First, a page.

Zahi Hawass
© Testo/Silvia DoglianiZahi Hawass
The man in charge of Egyptian antiquities starred in a TV show about his exploits, sports an "Indiana Jones"-style fedora and triumphantly declared that the nation's heritage was mostly unscathed after the revolt that toppled the president.

On Monday, however, he was under siege, the target of angry protesters who want him to quit.

"Get out," a crowd of 150 archaeology graduates chanted outside the office of Antiquities Minister Zahi Hawass, who threw in his lot with the old order when he accepted a Cabinet post in the last weeks of Hosni Mubarak's rule.

Whether Hawass, entrusted with preserving Egypt's museums and monuments, will go the way of Mubarak and resign is uncertain. But the scorn directed him at personifies the messy business of transition in a nation, now ruled by the military, where much of the old governing structure remains intact.

The demonstration in a leafy enclave of Cairo was one of many protests and strikes that have sprung up in Egypt as people voice their grievances for the first time after Mubarak's heavy-handed reign over the last three decades.

The archaeologists' protest was also deeply personal, with protesters saying Hawass was a "showman" and publicity hound with little regard for thousands of archaeology students who have been unable to find work in their field.

"He doesn't care about us," said 22-year-old Gamal el-Hanafy, who graduated from Cairo University in 2009 and carried his school certificates in a folder. "He just cares about propaganda."

Hawass has maintained that his first love is Egypt's heritage, not himself, and that courting publicity raises the national profile.

The rally was raucous but peaceful. Several soldiers blocked protesters from entering the Supreme Council of Antiquities building in the Zamalek district on an island in the Nile that was largely spared the chaos that gripped Cairo. An armored personnel carrier parked in the street, a helmeted soldier poking out of a hatch.

The minister did not appear, and a roar of disapproval swept the crowd when someone said he had slipped out the back door. Then there was a rumor, unconfirmed but no less damaging to his image, that his car had clipped a pedestrian. The protesters dispersed at dusk, and promised to return.

The graduates said the antiquities ministry had offered them three-month contracts at 450 Egyptian pounds ($75) a month, hardly enough to survive. They noted that Egypt's tourism industry is a major foreign currency earner, and yet it was unclear how exactly the government was spending the income.

A foreign tourist spends up to 160 Egyptian pounds ($27) to visit the pyramids of Giza and descend into a tomb there, said 25-year-old Said Hamid. Multiply that, he said, by the thousands who used to visit daily until upheaval drove away foreign visitors and plunged the lucrative industry into crisis.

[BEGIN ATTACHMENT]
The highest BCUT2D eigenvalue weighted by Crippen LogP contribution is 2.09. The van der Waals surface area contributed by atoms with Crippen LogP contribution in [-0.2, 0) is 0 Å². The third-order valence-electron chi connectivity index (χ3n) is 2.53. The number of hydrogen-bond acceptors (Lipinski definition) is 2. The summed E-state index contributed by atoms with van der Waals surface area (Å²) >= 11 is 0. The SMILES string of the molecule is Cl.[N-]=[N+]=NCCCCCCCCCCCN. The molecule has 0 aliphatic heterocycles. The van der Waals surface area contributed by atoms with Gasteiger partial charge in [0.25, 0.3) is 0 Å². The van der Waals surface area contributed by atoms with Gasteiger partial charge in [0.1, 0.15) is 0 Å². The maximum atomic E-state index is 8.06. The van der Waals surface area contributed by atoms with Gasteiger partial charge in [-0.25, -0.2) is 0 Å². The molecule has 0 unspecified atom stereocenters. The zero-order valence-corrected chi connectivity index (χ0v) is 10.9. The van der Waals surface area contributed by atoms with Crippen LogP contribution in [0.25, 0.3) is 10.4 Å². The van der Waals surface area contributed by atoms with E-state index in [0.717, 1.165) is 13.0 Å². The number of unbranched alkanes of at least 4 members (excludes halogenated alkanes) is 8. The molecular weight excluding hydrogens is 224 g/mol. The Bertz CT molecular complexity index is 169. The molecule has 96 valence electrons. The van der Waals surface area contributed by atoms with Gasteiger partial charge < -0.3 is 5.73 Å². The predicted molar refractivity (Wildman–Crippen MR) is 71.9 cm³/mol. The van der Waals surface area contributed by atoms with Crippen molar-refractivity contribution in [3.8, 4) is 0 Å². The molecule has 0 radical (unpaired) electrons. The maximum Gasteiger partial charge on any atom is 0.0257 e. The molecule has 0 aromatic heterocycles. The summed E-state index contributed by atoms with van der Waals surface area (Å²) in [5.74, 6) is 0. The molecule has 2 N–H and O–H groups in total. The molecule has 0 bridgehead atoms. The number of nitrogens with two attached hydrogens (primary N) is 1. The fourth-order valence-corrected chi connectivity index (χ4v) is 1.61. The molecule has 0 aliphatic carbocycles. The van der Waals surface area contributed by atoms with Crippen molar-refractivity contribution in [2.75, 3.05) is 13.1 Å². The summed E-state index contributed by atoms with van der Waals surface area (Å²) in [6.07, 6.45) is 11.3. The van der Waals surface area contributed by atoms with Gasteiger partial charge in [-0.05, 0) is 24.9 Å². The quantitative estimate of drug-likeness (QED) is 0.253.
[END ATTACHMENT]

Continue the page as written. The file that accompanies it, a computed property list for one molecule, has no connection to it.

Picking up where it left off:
"Where is the money?" said Hamid, a 2007 graduate who works in a travel agency but specialized in restoration of artifacts as a student.

Unlike lawyers or doctors, who have private options, archaeologists in Egypt mostly rely on the government for jobs. Protesters also complained that less-qualified people secured posts in the antiquities office through "wasta," which translates roughly as connections or influence.

Hawass' low profile Monday contrasted with his frequent appearances in the past two weeks, inviting international media to the Egyptian Museum where he displayed artifacts damaged by looters and showed how they had bypassed padlocked treasures from the tomb of King Tutankhamun. On Sunday, he said a full inventory found that thieves escaped with 18 items, including two gilded wooden statues of the boy pharaoh.

Hawass is passionate about his calling, and long campaigned to bring home ancient artifacts spirited out of the country during colonial times. But his flamboyant style is viewed by some as the preening of a self-promoter.

He wears a handkerchief in the breast pocket of his suit jacket, and sells signed copies of his signature explorer's hat. He featured in a reality-based show on the U.S.-based History Channel called Chasing Mummies, which includes a scene in which an intern gets locked in a pyramid.

The government that employs Hawass is a caretaker one, its lifespan limited as Egypt prepares for elections. On Feb. 1, 10 days before Mubarak resigned, Hawass said in an interview with The Associated Press that Egyptians should give the president a chance to reform.

That was a misjudgment of the hunger for change in the streets, but Hawass inadvertently hit the mark with a personal quotation posted on his website.

"Many people make the mistake of thinking that dreams cannot come true, but they can," he wrote. "You have to believe, and know that they are more than just imagination."